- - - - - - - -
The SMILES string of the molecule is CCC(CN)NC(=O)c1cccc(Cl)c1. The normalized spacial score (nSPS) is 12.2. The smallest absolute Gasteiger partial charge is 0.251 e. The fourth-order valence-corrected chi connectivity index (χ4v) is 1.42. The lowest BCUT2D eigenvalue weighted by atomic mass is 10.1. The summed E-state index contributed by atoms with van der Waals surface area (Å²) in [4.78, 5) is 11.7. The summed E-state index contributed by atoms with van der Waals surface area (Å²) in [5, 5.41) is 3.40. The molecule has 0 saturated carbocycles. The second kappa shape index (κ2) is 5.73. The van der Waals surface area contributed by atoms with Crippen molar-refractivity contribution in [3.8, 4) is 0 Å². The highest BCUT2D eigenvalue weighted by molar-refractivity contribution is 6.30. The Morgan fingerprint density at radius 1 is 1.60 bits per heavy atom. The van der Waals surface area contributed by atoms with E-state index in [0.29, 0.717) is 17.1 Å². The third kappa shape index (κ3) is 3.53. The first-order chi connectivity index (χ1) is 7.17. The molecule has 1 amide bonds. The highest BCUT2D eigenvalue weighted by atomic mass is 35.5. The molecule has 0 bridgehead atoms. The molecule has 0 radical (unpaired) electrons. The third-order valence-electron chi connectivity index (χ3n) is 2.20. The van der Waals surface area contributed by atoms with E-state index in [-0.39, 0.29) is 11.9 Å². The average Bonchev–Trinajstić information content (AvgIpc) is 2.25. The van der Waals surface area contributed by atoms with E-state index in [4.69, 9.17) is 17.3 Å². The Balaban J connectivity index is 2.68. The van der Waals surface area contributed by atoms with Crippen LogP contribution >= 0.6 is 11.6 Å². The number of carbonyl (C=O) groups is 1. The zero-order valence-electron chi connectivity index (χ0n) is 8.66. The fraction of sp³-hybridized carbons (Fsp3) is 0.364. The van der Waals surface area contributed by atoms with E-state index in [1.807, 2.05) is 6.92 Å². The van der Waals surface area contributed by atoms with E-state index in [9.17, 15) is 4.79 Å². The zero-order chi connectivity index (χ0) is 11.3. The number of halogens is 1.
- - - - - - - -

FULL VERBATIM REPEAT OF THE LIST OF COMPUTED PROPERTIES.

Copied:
The SMILES string of the molecule is CCC(CN)NC(=O)c1cccc(Cl)c1. The normalized spacial score (nSPS) is 12.2. The smallest absolute Gasteiger partial charge is 0.251 e. The fourth-order valence-corrected chi connectivity index (χ4v) is 1.42. The lowest BCUT2D eigenvalue weighted by atomic mass is 10.1. The summed E-state index contributed by atoms with van der Waals surface area (Å²) in [4.78, 5) is 11.7. The summed E-state index contributed by atoms with van der Waals surface area (Å²) in [5, 5.41) is 3.40. The molecule has 0 saturated carbocycles. The second kappa shape index (κ2) is 5.73. The van der Waals surface area contributed by atoms with Crippen molar-refractivity contribution in [3.8, 4) is 0 Å². The highest BCUT2D eigenvalue weighted by molar-refractivity contribution is 6.30. The Morgan fingerprint density at radius 1 is 1.60 bits per heavy atom. The van der Waals surface area contributed by atoms with E-state index in [0.29, 0.717) is 17.1 Å². The third kappa shape index (κ3) is 3.53. The first-order chi connectivity index (χ1) is 7.17. The molecule has 1 amide bonds. The highest BCUT2D eigenvalue weighted by atomic mass is 35.5. The molecule has 0 bridgehead atoms. The molecule has 0 radical (unpaired) electrons. The third-order valence-electron chi connectivity index (χ3n) is 2.20. The van der Waals surface area contributed by atoms with E-state index in [-0.39, 0.29) is 11.9 Å². The average Bonchev–Trinajstić information content (AvgIpc) is 2.25. The van der Waals surface area contributed by atoms with E-state index in [4.69, 9.17) is 17.3 Å². The Balaban J connectivity index is 2.68. The van der Waals surface area contributed by atoms with Crippen LogP contribution >= 0.6 is 11.6 Å². The number of carbonyl (C=O) groups is 1. The zero-order valence-electron chi connectivity index (χ0n) is 8.66. The fraction of sp³-hybridized carbons (Fsp3) is 0.364. The van der Waals surface area contributed by atoms with E-state index in [1.807, 2.05) is 6.92 Å². The van der Waals surface area contributed by atoms with E-state index in [9.17, 15) is 4.79 Å². The zero-order chi connectivity index (χ0) is 11.3. The number of halogens is 1.